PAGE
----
Anotonio Dixon – Finally, a bright spot.  Undrafted out of school in 2009 and then cut by the Redskins, the Eagles picked up the line clogger and turned him into a decent NFL player.  Dixon will never be a pass rusher but that’s not his role.  At 6-3 and around 330 pounds he’s expected to dominate the line of scrimmage and keep guys off the linebackers.  He doesn’t have elite talent but Dixon looks just good enough to be a solid option.  Dixon would be even more effective if he was paired with another tackle who could actually play.

Jeremy Clark – After initially signing with the Eagles as an undrafted free agent in 2007, Clark has bounced around the NFL, playing at various times for the New York Giants, Atlanta Falcons, Arizona Cardinals, Dallas Cowboys and Washington Redskins.  It’s extremely unlikely he makes the team and is at best a camp body.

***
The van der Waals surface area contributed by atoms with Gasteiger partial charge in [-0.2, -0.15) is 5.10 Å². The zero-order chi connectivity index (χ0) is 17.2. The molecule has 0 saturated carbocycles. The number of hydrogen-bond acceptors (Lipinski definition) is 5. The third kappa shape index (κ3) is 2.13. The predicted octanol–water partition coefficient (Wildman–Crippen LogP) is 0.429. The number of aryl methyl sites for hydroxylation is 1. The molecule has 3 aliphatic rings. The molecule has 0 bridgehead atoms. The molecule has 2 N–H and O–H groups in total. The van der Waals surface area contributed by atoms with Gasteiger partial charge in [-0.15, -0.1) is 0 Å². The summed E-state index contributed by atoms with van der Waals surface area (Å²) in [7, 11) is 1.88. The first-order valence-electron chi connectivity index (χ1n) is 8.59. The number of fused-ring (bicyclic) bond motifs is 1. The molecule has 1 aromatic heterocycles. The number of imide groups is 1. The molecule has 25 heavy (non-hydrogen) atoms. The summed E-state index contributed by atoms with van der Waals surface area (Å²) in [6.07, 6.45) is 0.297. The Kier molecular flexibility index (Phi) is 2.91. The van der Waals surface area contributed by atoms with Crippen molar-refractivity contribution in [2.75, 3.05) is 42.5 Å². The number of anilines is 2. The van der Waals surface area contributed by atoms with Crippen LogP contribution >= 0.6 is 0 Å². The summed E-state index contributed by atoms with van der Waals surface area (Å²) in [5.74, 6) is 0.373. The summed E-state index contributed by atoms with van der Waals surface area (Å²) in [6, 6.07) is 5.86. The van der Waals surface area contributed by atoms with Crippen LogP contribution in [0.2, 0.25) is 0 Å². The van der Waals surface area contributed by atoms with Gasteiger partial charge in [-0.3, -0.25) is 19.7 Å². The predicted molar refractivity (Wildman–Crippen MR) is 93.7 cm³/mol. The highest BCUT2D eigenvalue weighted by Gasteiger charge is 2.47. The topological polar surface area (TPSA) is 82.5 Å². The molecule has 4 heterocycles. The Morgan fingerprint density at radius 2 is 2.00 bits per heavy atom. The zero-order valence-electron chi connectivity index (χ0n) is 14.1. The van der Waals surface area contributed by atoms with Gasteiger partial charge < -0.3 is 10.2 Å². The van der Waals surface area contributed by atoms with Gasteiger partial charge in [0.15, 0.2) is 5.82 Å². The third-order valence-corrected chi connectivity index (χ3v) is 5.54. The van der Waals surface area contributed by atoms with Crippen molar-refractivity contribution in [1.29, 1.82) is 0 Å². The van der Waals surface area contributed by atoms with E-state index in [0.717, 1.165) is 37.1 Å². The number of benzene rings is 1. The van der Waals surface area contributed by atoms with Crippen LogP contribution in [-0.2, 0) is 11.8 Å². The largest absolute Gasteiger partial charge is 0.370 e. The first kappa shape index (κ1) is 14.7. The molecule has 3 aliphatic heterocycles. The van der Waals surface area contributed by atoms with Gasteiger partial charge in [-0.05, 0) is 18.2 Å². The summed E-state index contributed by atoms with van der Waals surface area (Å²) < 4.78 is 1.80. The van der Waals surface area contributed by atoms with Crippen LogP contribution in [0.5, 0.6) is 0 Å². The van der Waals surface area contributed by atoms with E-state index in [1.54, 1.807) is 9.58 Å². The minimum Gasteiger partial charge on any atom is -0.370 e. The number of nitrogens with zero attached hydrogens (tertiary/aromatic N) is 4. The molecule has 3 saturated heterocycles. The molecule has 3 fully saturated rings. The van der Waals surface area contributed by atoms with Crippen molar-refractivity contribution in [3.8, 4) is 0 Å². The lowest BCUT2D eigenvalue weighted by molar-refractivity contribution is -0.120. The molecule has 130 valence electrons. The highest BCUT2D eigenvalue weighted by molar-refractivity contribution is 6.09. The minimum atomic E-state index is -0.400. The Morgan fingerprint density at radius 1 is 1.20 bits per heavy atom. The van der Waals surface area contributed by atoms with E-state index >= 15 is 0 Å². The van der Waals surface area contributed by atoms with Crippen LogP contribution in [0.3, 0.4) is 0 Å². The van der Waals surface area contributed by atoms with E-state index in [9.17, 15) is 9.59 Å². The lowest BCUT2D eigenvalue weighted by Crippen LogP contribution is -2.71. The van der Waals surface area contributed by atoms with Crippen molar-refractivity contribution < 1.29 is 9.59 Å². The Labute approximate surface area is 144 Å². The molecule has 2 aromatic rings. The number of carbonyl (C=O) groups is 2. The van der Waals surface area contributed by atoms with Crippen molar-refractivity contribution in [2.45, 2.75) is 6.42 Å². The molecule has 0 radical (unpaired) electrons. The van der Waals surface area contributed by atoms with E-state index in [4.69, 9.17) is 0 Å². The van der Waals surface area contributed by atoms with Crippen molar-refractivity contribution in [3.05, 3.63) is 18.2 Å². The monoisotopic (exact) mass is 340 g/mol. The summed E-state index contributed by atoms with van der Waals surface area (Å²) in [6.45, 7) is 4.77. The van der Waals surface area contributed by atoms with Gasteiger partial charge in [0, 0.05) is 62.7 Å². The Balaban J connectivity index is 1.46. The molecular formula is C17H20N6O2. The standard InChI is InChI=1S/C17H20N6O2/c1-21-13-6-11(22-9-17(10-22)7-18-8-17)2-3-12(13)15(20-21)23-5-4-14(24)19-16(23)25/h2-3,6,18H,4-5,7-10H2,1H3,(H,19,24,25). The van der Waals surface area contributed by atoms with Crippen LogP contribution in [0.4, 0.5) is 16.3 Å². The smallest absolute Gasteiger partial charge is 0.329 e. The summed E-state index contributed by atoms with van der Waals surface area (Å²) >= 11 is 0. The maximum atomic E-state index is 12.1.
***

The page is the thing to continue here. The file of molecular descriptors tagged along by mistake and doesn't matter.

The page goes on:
Jeff Owens – A seventh-round pick out of Georgia in the 2010 draft, Owens is a hard worker without much talent.  It’s unlikely he has the skills to make it with the Eagles even with the dearth of talent at the position.

Ladies and gentlemen, that’s it.  And with no 2011 draft pick exercised at the position the Eagles will need to rely on free agency to secure an upgrade.


Brandon Mebane, Seahawks – Probably a better overall player than Patterson or Bunkley, but like them he’s not a true disruptive force.  Mebane is a solid player who is young enough to still have upside, but his skills are more in his stoutness rather than his pass rush ability.